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Can Pakistan continue to afford its hatred for Ahmadis?

Pakistan is in trouble. And a lot of it.

 

Safdar believes that Ahmadis work against the country’s interest. He takes issue with Quaid-e-Azam University renaming its physics centre after Abdus Salam. And finally, he wants to ban Ahmadis from being recruited into the armed forces. His words are ironic, to say the least

We cannot afford parliamentarians going off on rants that make the entire country look much worse than it did before – and it’s not at all as though we looked pretty before this statement came out

The world thinks the country is full of extremists, and despite the ever-elusive soft image many confused citizens continue to harp on about, the world’s position on how great Pakistan looks has not been changing.

The Pakistan Muslim League – Nawaz (PML-N) group government has made its own attempts at giving its narrative a makeover. The party was once almost atheistic in its approach to minority rights, in that they believed the right did not exist. Then it took a slight U-turn in recent years. Nawaz Sharif was seen celebrating Holi, revamping mandirs, hiring Christian lawmakers for jobs that impacted minorities, and the – somewhat short but very real – list goes on.

And then Captain Muhammad Safdar happened.

Just a few days ago Ahmadis found themselves back into perpetually unwanted limelight, thrown on them as a convenient tool for a variety of reasons. Most recently, it is Safdar who decided to put his unasked for two cents.

Safdar believes that Ahmadis work against the country’s interest. He takes issue with Quaid-e-Azam University renaming its physics centre after Abdus Salam. And finally, he wants to ban Ahmadis from being recruited into the armed forces. His words are ironic, to say the least.

To start with, the country, its agencies, its people, and beyond, have been working against any interest that may benefit Ahmadis in the slightest. The fact that Safdar wants a physics centre renamed from the moniker it shares with an actual scientist is also laughable at best. And perhaps, he takes issue with Ahmadis being inducted into the army, because we’d much rather kill them ourselves then let them be killed defending the country.

While this has been ongoing, Ahmadis have continued to face a range of atrocities – from your garden variety harassment and accusations of ghadaari to more sinister and heinous treatments. Ahmadis are the only people in Pakistan that was unsafe even as they descend into their graves, promising never to ever again betray the state, the people or the religion everyone selectively claims to hold so dear.

If we were to start listing down the atrocities and evil this minority has faced in the very country it calls its own we’d probably run out of print space for a few issues of any newspaper, let alone this one.

But I digress.

The main question here is whether anyone gave Safdar a memo on where the party stands. It didn’t take long for Prime Minister Shahid Khaqan Abbasi to distance himself and the party from Safdar’s views. Even Rana Sanaullah, former law minister, gave a statement that must have had his extremist brethren scratching their heads.

Abbasi calls Safdar’s speech his personal views. The question of how a lawmaker and parliamentarian – someone who is the voice of the public — could take to the National Assembly floor to share light banter releasing his personal opinion into the world is one we must ask.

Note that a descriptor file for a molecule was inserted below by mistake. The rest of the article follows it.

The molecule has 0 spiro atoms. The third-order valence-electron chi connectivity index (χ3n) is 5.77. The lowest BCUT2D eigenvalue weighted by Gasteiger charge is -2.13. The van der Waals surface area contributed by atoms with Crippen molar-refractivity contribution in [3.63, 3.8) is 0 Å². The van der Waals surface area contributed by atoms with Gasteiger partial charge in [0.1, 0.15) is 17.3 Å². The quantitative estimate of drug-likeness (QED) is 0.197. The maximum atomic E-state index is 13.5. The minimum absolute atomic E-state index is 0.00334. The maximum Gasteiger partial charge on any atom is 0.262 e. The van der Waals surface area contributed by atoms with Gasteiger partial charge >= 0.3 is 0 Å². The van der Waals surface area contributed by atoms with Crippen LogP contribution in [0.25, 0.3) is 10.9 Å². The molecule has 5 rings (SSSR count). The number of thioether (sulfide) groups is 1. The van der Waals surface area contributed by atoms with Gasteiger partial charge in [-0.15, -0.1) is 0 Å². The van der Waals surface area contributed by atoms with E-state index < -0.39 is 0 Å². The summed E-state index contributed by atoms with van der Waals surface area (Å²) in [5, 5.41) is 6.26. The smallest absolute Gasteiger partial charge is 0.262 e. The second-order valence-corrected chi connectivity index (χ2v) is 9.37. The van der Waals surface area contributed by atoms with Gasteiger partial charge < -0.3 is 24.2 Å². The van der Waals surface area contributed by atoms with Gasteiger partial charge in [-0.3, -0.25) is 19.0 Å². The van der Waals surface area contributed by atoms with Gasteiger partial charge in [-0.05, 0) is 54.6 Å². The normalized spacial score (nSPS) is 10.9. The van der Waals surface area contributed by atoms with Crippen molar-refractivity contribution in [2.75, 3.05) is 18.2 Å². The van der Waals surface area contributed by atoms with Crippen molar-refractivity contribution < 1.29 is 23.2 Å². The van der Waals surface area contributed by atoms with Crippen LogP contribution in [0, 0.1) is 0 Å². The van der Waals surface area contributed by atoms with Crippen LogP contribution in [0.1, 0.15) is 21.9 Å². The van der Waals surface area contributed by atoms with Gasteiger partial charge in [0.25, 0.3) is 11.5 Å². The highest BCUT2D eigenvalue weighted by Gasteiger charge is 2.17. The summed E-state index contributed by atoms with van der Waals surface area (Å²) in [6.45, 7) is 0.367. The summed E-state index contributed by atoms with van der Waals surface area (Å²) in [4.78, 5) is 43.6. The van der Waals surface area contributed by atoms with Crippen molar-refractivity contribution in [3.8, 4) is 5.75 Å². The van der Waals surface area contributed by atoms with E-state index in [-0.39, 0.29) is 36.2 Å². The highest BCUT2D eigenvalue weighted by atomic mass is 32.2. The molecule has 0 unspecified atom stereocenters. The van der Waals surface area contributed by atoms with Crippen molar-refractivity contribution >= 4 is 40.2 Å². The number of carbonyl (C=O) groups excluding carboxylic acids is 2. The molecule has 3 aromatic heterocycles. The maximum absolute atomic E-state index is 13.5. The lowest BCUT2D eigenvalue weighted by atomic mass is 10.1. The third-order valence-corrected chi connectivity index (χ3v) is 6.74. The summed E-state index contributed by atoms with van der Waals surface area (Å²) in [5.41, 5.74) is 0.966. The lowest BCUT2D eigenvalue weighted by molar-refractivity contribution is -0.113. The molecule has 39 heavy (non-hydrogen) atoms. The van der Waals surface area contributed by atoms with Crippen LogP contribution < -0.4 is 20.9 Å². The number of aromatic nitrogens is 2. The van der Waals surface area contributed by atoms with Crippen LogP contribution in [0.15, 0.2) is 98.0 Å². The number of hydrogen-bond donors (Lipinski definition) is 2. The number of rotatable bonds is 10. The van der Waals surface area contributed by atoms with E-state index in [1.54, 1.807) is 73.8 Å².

Pakistanis love to sit around most evenings and talk about the old Pakistan. In our never-ending quest to build an entirely new one, we often choose to forget that the fault lines that now define us were once just scratches on the wall. There was indeed a time that this country knew what tolerance looked like. World leaders used to drop by for a visit, cricketers lined up the streets throwing ball with kids, and actresses of global prominence made us their one interesting pit stop to take.

But then we changed. Slowly but surely.

The world is watching as we continue to tumble between two extremes. Simultaneously thirsting for peace and blood, this country and its people know not what path to walk, but they know how to stop others from walking a path they do not like.

Only a handful of years ago we came up with a National Action Plan – a large component of which was hate speech. What Safdar did was nothing short of hateful – except his actions are backed by laws that were put in place ages ago. Pakistan People’s Party (PPP) Chairman Bilawal Bhutto was quick to tweet in the aftermath about the bigotry and hate filled extremist sandwich that was Safdar’s speech. But the lad continues to stay sparingly mum on what he will do once in power to rid the minority of the law created by his own forefathers.

Our leaders are at best confused and at worst apathetic – and neither situation bodes well for any of us. Pakistan sits in isolation in the middle of neighbours that hate it. The supers powers that once called it a friend have slowly inched away. Things are not heading in a better direction, the only way to go is not up, and if we don’t wake up now someone will bomb us in the place of an alarm clock to shake us out of our slumber.

We cannot afford parliamentarians going off on rants that make the entire country look much worse than it did before – and it’s not at all as though we looked pretty before this statement came out.

Instead of working towards bringing people together so that it isn’t as easy for someone to decide who lives and who dies, we are standing around debating whether Ahmadis are evil or not. This acute paranoia is going nowhere till we

Truly the pedestal from which our rulers operate is too high up in the clouds for us to hold them accountable.

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